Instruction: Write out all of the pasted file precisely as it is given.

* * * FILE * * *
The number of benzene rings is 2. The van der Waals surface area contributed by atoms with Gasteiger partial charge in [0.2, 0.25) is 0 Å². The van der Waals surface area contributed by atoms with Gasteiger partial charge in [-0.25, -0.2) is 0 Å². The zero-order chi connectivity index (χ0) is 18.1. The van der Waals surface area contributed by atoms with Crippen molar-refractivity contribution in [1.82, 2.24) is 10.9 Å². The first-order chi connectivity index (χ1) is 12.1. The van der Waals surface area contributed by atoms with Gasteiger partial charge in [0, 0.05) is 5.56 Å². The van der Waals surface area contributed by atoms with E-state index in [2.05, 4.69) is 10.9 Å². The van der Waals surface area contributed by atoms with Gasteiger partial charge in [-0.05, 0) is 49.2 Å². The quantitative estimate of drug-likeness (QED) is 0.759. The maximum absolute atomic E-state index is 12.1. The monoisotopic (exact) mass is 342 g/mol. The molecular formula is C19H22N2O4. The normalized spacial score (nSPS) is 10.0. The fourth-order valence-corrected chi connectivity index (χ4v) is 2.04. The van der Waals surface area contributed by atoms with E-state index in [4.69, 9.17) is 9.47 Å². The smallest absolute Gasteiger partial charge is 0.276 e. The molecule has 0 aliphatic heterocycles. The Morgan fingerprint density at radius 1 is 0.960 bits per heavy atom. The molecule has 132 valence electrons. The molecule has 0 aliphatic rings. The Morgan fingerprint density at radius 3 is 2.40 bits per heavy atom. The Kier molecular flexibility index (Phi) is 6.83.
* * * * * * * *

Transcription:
The number of benzene rings is 2. The van der Waals surface area contributed by atoms with Gasteiger partial charge in [0.2, 0.25) is 0 Å². The van der Waals surface area contributed by atoms with Gasteiger partial charge in [-0.25, -0.2) is 0 Å². The zero-order chi connectivity index (χ0) is 18.1. The van der Waals surface area contributed by atoms with Crippen molar-refractivity contribution in [1.82, 2.24) is 10.9 Å². The first-order chi connectivity index (χ1) is 12.1. The van der Waals surface area contributed by atoms with Gasteiger partial charge in [0, 0.05) is 5.56 Å². The van der Waals surface area contributed by atoms with E-state index in [2.05, 4.69) is 10.9 Å². The van der Waals surface area contributed by atoms with Gasteiger partial charge in [-0.05, 0) is 49.2 Å². The quantitative estimate of drug-likeness (QED) is 0.759. The maximum absolute atomic E-state index is 12.1. The monoisotopic (exact) mass is 342 g/mol. The molecular formula is C19H22N2O4. The normalized spacial score (nSPS) is 10.0. The fourth-order valence-corrected chi connectivity index (χ4v) is 2.04. The van der Waals surface area contributed by atoms with E-state index in [4.69, 9.17) is 9.47 Å². The smallest absolute Gasteiger partial charge is 0.276 e. The molecule has 0 aliphatic heterocycles. The Morgan fingerprint density at radius 1 is 0.960 bits per heavy atom. The molecule has 132 valence electrons. The molecule has 0 aliphatic rings. The Morgan fingerprint density at radius 3 is 2.40 bits per heavy atom. The Kier molecular flexibility index (Phi) is 6.83.